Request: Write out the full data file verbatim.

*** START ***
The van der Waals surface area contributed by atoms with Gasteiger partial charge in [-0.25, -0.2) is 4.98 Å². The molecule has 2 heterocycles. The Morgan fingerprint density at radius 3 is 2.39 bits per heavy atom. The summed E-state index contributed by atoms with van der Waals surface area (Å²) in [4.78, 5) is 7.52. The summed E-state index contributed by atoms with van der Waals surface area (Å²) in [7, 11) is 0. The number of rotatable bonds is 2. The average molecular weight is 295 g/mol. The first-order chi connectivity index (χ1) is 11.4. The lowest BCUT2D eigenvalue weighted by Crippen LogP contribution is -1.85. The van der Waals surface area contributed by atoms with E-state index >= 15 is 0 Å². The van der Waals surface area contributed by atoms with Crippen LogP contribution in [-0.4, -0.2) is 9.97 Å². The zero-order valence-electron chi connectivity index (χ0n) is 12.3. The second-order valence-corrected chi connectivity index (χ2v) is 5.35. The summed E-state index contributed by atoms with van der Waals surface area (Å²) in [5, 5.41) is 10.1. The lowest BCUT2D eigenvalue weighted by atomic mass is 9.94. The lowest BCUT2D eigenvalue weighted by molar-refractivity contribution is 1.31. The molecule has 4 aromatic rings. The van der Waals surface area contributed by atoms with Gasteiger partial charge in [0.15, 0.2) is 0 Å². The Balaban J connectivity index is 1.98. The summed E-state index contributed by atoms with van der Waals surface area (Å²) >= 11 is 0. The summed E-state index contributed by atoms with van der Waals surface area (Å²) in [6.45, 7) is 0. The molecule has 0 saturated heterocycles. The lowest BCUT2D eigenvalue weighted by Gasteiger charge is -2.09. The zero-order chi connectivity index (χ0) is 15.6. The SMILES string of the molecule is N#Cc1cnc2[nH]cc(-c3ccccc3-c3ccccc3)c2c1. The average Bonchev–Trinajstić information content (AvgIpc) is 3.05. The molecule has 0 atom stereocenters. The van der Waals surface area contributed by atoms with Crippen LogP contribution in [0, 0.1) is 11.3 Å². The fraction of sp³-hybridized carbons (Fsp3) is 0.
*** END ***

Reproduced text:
The van der Waals surface area contributed by atoms with Gasteiger partial charge in [-0.25, -0.2) is 4.98 Å². The molecule has 2 heterocycles. The Morgan fingerprint density at radius 3 is 2.39 bits per heavy atom. The summed E-state index contributed by atoms with van der Waals surface area (Å²) in [4.78, 5) is 7.52. The summed E-state index contributed by atoms with van der Waals surface area (Å²) in [7, 11) is 0. The number of rotatable bonds is 2. The average molecular weight is 295 g/mol. The first-order chi connectivity index (χ1) is 11.4. The lowest BCUT2D eigenvalue weighted by Crippen LogP contribution is -1.85. The van der Waals surface area contributed by atoms with E-state index >= 15 is 0 Å². The van der Waals surface area contributed by atoms with Crippen LogP contribution in [-0.4, -0.2) is 9.97 Å². The zero-order valence-electron chi connectivity index (χ0n) is 12.3. The second-order valence-corrected chi connectivity index (χ2v) is 5.35. The summed E-state index contributed by atoms with van der Waals surface area (Å²) in [5, 5.41) is 10.1. The lowest BCUT2D eigenvalue weighted by atomic mass is 9.94. The lowest BCUT2D eigenvalue weighted by molar-refractivity contribution is 1.31. The molecule has 4 aromatic rings. The van der Waals surface area contributed by atoms with Gasteiger partial charge in [0.15, 0.2) is 0 Å². The Balaban J connectivity index is 1.98. The summed E-state index contributed by atoms with van der Waals surface area (Å²) >= 11 is 0. The summed E-state index contributed by atoms with van der Waals surface area (Å²) in [6.45, 7) is 0. The molecule has 0 saturated heterocycles. The lowest BCUT2D eigenvalue weighted by Gasteiger charge is -2.09. The zero-order chi connectivity index (χ0) is 15.6. The SMILES string of the molecule is N#Cc1cnc2[nH]cc(-c3ccccc3-c3ccccc3)c2c1. The average Bonchev–Trinajstić information content (AvgIpc) is 3.05. The molecule has 0 atom stereocenters. The van der Waals surface area contributed by atoms with Crippen LogP contribution in [0, 0.1) is 11.3 Å². The fraction of sp³-hybridized carbons (Fsp3) is 0.